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Sandra Jackson, an agent of the Mississippi State University Extension Service in Winston County, helps 6-year-old Akilah Goss assemble a Lego maze March 16, 2017. Jackson was the first agent to teach the 4-H Lego Engineering Club curriculum, which is a STEM program geared toward 4-H’ers aged 5 to 7. (Photo by MSU Extension/Kevin Hudson)

4-H Cloverbud STEM curriculum makes debut

MSU Extension Service

LOUISVILLE, Miss. -- Thirteen Winston County children were the test pilots of a new 4-H program while their schools were on spring break.

After seeing a demonstration of the 4-H Lego Engineering Club curriculum in February, Sandra Jackson, an agent of the Mississippi State University Extension Service in Winston County, immediately wanted to use it during a camp she was leading in March. The program, designed for Cloverbuds, or 4-H'ers aged 5-7, uses Lego bricks as teaching tools for fundamentals of science, technology, engineering and math -- STEM.

One lesson in the 4-H Lego Engineering Club curriculum involves designing a Lego maze that is difficult to navigate but wide enough to accommodate a ping-pong ball or toy. (Photo by MSU Extension/Kevin Hudson)One lesson in the 4-H Lego Engineering Club curriculum involves designing a Lego maze that is difficult to navigate but wide enough to accommodate a ping-pong ball or toy. (Photo by MSU Extension/Kevin Hudson))

“This program really caught my attention because kids in this age group love Legos, and I thought they would enjoy and learn from it,” Jackson said. “Before the camp started, I brought two of my junior 4-H’ers to get a feel for it so they could help the Cloverbuds, and they had a ball.”

The demonstration Jackson saw was by Mariah Morgan, an assistant Extension professor with the MSU Extension Center for Technology Outreach. Morgan oversaw the Lego Engineering Club’s development.

“This new curriculum is a precursor for the 4-H robotics programs we offer to our juniors and seniors. We developed it at the request of agents who were looking for a program that would help jumpstart young children into engineering and design processes,” Morgan said. “Along with teaching STEM concepts, the 4-H Lego Engineering Club has a literature component that develops reading and comprehension skills. It also encourages creativity and imagination and gets kids working together to solve problems.”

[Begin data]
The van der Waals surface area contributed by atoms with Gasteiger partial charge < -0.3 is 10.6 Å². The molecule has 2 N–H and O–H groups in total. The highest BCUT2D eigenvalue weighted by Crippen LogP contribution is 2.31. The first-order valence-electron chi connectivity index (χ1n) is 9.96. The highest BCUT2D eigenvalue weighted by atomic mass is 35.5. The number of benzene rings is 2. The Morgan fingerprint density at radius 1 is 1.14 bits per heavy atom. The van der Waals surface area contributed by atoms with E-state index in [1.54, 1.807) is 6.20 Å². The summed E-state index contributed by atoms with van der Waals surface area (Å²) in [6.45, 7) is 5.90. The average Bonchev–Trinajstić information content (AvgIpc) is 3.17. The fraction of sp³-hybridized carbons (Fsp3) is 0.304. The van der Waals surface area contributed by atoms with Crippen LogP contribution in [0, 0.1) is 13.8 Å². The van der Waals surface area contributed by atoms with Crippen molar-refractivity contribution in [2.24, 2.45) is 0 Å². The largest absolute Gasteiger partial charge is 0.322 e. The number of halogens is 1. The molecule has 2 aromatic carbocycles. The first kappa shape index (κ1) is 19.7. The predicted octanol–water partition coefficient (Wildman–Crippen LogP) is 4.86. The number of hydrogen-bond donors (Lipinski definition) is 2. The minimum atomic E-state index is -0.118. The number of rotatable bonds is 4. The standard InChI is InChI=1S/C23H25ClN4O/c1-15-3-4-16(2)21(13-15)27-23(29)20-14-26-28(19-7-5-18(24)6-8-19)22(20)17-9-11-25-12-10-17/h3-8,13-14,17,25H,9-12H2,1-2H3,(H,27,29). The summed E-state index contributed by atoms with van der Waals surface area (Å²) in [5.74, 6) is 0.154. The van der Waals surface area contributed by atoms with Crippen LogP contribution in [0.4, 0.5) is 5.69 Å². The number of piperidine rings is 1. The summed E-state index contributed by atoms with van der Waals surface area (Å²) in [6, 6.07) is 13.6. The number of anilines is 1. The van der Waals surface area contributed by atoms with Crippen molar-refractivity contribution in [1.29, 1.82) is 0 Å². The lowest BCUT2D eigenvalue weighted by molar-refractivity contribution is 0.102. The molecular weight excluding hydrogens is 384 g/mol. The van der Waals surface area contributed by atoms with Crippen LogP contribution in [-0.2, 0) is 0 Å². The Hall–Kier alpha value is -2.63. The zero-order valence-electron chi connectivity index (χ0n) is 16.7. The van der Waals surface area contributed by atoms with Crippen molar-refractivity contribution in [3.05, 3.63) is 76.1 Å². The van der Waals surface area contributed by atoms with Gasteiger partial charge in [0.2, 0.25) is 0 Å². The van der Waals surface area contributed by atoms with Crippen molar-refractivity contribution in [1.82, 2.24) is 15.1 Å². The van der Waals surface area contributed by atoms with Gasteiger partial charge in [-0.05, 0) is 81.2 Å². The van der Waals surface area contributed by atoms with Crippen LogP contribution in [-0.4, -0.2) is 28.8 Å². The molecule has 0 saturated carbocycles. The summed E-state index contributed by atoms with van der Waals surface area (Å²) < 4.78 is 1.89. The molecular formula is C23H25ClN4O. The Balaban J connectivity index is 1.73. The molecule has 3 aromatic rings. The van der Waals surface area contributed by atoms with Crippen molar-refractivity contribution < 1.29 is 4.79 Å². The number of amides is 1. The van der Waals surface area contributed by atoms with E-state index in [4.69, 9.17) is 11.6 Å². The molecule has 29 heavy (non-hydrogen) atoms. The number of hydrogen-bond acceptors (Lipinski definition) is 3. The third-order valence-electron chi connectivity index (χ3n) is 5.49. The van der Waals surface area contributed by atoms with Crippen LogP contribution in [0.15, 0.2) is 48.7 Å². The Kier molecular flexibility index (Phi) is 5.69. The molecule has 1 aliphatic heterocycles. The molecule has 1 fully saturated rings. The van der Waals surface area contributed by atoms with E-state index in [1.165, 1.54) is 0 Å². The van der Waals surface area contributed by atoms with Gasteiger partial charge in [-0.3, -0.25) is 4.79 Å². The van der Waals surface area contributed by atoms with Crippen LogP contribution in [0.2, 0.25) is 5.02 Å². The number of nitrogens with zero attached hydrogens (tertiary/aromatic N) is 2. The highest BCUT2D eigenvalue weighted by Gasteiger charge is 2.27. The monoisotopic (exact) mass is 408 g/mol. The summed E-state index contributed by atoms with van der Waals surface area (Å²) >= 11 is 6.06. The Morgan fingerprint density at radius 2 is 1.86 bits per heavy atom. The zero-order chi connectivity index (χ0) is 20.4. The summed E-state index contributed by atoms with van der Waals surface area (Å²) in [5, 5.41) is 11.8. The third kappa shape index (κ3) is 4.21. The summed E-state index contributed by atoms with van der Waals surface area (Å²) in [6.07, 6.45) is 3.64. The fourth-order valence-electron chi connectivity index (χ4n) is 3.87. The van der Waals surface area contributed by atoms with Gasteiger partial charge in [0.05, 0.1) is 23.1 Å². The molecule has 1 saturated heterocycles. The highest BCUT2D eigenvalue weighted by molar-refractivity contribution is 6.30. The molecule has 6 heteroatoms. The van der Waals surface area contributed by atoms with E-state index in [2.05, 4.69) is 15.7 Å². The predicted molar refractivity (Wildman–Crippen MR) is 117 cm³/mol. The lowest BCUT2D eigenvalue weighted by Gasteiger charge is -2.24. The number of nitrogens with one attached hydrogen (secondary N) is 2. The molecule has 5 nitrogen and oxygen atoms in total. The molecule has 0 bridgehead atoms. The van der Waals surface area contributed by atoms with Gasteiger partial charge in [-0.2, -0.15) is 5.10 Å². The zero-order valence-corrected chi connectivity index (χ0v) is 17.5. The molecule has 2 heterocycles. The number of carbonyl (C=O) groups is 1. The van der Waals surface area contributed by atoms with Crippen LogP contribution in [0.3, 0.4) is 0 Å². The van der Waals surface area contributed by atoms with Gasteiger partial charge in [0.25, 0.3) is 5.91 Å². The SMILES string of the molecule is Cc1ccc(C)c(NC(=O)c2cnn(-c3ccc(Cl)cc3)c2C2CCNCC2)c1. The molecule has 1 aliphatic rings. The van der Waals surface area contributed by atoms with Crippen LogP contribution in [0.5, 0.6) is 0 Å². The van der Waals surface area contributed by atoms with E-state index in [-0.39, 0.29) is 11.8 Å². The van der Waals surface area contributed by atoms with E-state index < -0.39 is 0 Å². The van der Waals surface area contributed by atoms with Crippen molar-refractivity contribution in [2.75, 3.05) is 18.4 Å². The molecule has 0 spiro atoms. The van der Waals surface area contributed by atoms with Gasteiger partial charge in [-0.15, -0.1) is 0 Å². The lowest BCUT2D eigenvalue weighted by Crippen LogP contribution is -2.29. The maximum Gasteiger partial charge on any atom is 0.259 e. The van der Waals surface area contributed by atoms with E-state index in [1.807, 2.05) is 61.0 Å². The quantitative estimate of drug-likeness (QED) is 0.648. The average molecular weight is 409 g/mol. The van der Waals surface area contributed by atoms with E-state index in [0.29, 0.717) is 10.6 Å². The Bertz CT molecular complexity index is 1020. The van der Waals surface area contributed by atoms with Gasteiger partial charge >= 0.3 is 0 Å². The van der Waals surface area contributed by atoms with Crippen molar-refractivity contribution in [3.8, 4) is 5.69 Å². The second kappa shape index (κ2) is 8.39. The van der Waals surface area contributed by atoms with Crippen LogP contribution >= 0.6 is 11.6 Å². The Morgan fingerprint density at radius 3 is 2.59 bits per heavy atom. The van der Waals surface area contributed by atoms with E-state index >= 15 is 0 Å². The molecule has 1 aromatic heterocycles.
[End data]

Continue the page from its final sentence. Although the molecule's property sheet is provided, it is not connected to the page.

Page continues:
The curriculum was partially funded through a grant from the Center for Community-Engaged Learning at MSU. Each of the program’s six lessons is aligned with 4-H Science and General Common Measures, Next Generation Science Standards, and Mississippi College and Career Readiness Math, Language Arts, and Writing Standards.

One lesson involves designing a Lego maze that is difficult to navigate but wide enough to get a ping-pong ball or toy car through. Other lessons challenge children to build the tallest Lego tower and to build a Lego bridge that can support the weight of the most pennies.

Jackson had her 4-H’ers measure the height of their towers after they built them.

“Everything about this new program is going great, and it’s been effective in helping these kids learn math and reading skills they will need going forward,” she said.

Reginae Williams, an 11-year-old junior 4-H’er who assisted Jackson and the Cloverbuds, said she got just as much enjoyment out of the program.

“I’ve had fun working with the kids and helping them work together,” she said.

MSU is in the process of publishing the program for use in 4-H groups statewide. Visit http://extension.msstate.edu/4-h/stem to learn more about Mississippi 4-H STEM programs.

Released: March 23, 2017
Photos for publication (click for high resolution image):
  • Sandra Jackson, an agent of the Mississippi State University Extension Service in Winston County, helps 6-year-old Akilah Goss assemble a Lego maze March 16, 2017. Jackson was the first agent to teach the 4-H Lego Engineering Club curriculum, which is a STEM program geared toward 4-H’ers aged 5 to 7. (Photo by MSU Extension/Kevin Hudson)
  • One lesson in the 4-H Lego Engineering Club curriculum involves designing a Lego maze that is difficult to navigate but wide enough to accommodate a ping-pong ball or toy. (Photo by MSU Extension/Kevin Hudson)
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